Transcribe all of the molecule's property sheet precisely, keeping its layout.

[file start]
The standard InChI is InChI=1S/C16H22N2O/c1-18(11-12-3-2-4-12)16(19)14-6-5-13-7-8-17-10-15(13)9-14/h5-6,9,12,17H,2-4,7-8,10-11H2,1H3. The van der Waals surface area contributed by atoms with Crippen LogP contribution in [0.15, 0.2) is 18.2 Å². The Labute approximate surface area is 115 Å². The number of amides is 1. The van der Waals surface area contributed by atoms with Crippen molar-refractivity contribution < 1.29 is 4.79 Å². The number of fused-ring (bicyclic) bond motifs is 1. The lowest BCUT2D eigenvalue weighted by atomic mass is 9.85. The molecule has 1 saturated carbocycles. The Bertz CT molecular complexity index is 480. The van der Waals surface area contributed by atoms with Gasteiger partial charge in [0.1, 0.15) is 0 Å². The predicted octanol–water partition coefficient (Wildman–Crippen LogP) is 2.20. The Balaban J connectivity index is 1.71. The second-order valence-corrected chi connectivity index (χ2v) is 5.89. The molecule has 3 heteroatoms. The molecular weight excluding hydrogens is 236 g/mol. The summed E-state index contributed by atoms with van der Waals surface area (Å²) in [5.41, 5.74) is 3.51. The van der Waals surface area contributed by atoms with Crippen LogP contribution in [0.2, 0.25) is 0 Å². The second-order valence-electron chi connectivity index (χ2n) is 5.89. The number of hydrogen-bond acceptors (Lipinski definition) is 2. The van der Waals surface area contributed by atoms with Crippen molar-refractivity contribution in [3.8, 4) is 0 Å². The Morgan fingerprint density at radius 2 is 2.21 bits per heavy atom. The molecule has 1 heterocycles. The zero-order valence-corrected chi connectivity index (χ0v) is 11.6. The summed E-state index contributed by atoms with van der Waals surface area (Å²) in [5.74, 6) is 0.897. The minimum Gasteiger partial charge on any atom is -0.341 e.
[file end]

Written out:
The standard InChI is InChI=1S/C16H22N2O/c1-18(11-12-3-2-4-12)16(19)14-6-5-13-7-8-17-10-15(13)9-14/h5-6,9,12,17H,2-4,7-8,10-11H2,1H3. The van der Waals surface area contributed by atoms with Crippen LogP contribution in [0.15, 0.2) is 18.2 Å². The Labute approximate surface area is 115 Å². The number of amides is 1. The van der Waals surface area contributed by atoms with Crippen molar-refractivity contribution < 1.29 is 4.79 Å². The number of fused-ring (bicyclic) bond motifs is 1. The lowest BCUT2D eigenvalue weighted by atomic mass is 9.85. The molecule has 1 saturated carbocycles. The Bertz CT molecular complexity index is 480. The van der Waals surface area contributed by atoms with Gasteiger partial charge in [0.1, 0.15) is 0 Å². The predicted octanol–water partition coefficient (Wildman–Crippen LogP) is 2.20. The Balaban J connectivity index is 1.71. The second-order valence-corrected chi connectivity index (χ2v) is 5.89. The molecule has 3 heteroatoms. The molecular weight excluding hydrogens is 236 g/mol. The summed E-state index contributed by atoms with van der Waals surface area (Å²) in [5.41, 5.74) is 3.51. The van der Waals surface area contributed by atoms with Crippen LogP contribution in [0.2, 0.25) is 0 Å². The second-order valence-electron chi connectivity index (χ2n) is 5.89. The number of hydrogen-bond acceptors (Lipinski definition) is 2. The van der Waals surface area contributed by atoms with Crippen molar-refractivity contribution in [3.8, 4) is 0 Å². The Morgan fingerprint density at radius 2 is 2.21 bits per heavy atom. The molecule has 1 heterocycles. The zero-order valence-corrected chi connectivity index (χ0v) is 11.6. The summed E-state index contributed by atoms with van der Waals surface area (Å²) in [5.74, 6) is 0.897. The minimum Gasteiger partial charge on any atom is -0.341 e.